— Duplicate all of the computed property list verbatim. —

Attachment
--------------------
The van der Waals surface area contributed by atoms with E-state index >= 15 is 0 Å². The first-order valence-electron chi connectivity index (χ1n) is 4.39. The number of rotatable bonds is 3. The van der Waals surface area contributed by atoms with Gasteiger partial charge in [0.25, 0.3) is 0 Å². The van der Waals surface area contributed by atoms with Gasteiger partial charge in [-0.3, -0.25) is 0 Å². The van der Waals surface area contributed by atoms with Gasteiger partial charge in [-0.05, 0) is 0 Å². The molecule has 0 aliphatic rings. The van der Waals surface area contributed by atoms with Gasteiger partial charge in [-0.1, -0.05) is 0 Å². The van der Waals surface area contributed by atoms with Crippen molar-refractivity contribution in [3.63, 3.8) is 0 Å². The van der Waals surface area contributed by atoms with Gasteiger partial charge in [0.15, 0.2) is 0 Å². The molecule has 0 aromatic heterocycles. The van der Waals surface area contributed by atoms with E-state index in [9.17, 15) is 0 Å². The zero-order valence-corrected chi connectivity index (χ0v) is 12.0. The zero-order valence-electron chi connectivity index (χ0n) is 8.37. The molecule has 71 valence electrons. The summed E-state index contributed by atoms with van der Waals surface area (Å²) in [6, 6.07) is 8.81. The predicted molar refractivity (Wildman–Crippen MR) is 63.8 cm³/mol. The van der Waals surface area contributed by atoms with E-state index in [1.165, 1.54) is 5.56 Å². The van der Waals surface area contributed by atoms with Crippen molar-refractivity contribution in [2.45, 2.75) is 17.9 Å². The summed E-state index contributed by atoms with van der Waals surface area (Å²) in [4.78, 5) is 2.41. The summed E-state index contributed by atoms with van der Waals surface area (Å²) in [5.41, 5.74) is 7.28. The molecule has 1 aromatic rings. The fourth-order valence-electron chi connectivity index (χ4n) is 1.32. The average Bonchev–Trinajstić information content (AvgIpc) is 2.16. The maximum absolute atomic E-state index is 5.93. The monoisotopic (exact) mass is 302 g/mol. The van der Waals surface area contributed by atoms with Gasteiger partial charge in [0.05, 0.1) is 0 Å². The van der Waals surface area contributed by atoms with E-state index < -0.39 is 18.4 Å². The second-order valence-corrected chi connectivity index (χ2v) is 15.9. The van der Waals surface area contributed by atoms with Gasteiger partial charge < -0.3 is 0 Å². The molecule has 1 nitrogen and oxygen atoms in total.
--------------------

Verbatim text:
The van der Waals surface area contributed by atoms with E-state index >= 15 is 0 Å². The first-order valence-electron chi connectivity index (χ1n) is 4.39. The number of rotatable bonds is 3. The van der Waals surface area contributed by atoms with Gasteiger partial charge in [0.25, 0.3) is 0 Å². The van der Waals surface area contributed by atoms with Gasteiger partial charge in [-0.3, -0.25) is 0 Å². The van der Waals surface area contributed by atoms with Gasteiger partial charge in [-0.05, 0) is 0 Å². The molecule has 0 aliphatic rings. The van der Waals surface area contributed by atoms with Gasteiger partial charge in [-0.1, -0.05) is 0 Å². The van der Waals surface area contributed by atoms with Crippen molar-refractivity contribution in [3.63, 3.8) is 0 Å². The van der Waals surface area contributed by atoms with Gasteiger partial charge in [0.15, 0.2) is 0 Å². The molecule has 0 aromatic heterocycles. The van der Waals surface area contributed by atoms with E-state index in [9.17, 15) is 0 Å². The zero-order valence-corrected chi connectivity index (χ0v) is 12.0. The zero-order valence-electron chi connectivity index (χ0n) is 8.37. The molecule has 71 valence electrons. The summed E-state index contributed by atoms with van der Waals surface area (Å²) in [6, 6.07) is 8.81. The predicted molar refractivity (Wildman–Crippen MR) is 63.8 cm³/mol. The van der Waals surface area contributed by atoms with E-state index in [1.165, 1.54) is 5.56 Å². The van der Waals surface area contributed by atoms with Crippen molar-refractivity contribution in [2.45, 2.75) is 17.9 Å². The summed E-state index contributed by atoms with van der Waals surface area (Å²) in [4.78, 5) is 2.41. The summed E-state index contributed by atoms with van der Waals surface area (Å²) in [5.41, 5.74) is 7.28. The molecule has 1 aromatic rings. The fourth-order valence-electron chi connectivity index (χ4n) is 1.32. The average Bonchev–Trinajstić information content (AvgIpc) is 2.16. The maximum absolute atomic E-state index is 5.93. The monoisotopic (exact) mass is 302 g/mol. The van der Waals surface area contributed by atoms with Gasteiger partial charge in [0.05, 0.1) is 0 Å². The van der Waals surface area contributed by atoms with E-state index < -0.39 is 18.4 Å². The second-order valence-corrected chi connectivity index (χ2v) is 15.9. The van der Waals surface area contributed by atoms with Gasteiger partial charge < -0.3 is 0 Å². The molecule has 1 nitrogen and oxygen atoms in total.